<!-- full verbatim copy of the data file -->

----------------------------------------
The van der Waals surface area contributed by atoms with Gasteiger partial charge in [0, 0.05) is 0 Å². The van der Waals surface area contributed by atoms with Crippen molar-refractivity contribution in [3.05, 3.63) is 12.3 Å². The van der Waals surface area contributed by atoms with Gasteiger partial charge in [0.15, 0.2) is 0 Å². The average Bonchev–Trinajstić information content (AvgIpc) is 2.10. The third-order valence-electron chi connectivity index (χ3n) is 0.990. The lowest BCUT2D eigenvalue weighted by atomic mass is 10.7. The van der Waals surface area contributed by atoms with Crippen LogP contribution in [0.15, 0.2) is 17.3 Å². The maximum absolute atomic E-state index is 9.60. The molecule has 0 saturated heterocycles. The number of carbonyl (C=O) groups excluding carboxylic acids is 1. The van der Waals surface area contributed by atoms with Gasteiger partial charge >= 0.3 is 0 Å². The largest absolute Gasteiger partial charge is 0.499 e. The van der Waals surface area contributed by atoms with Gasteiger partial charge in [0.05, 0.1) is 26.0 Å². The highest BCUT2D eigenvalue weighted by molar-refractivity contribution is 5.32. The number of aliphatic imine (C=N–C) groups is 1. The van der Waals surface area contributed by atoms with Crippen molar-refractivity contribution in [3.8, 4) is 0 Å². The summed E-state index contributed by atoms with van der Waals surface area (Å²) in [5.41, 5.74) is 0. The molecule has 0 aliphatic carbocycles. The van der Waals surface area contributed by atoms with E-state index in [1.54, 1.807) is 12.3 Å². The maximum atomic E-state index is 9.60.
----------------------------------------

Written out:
The van der Waals surface area contributed by atoms with Gasteiger partial charge in [0, 0.05) is 0 Å². The van der Waals surface area contributed by atoms with Crippen molar-refractivity contribution in [3.05, 3.63) is 12.3 Å². The van der Waals surface area contributed by atoms with Gasteiger partial charge in [0.15, 0.2) is 0 Å². The average Bonchev–Trinajstić information content (AvgIpc) is 2.10. The third-order valence-electron chi connectivity index (χ3n) is 0.990. The lowest BCUT2D eigenvalue weighted by atomic mass is 10.7. The van der Waals surface area contributed by atoms with Crippen LogP contribution in [0.15, 0.2) is 17.3 Å². The maximum absolute atomic E-state index is 9.60. The molecule has 0 saturated heterocycles. The number of carbonyl (C=O) groups excluding carboxylic acids is 1. The van der Waals surface area contributed by atoms with Gasteiger partial charge >= 0.3 is 0 Å². The largest absolute Gasteiger partial charge is 0.499 e. The van der Waals surface area contributed by atoms with Gasteiger partial charge in [0.05, 0.1) is 26.0 Å². The highest BCUT2D eigenvalue weighted by molar-refractivity contribution is 5.32. The number of aliphatic imine (C=N–C) groups is 1. The van der Waals surface area contributed by atoms with Crippen molar-refractivity contribution in [3.8, 4) is 0 Å². The summed E-state index contributed by atoms with van der Waals surface area (Å²) in [5.41, 5.74) is 0. The molecule has 0 aliphatic carbocycles. The van der Waals surface area contributed by atoms with E-state index in [1.54, 1.807) is 12.3 Å². The maximum atomic E-state index is 9.60.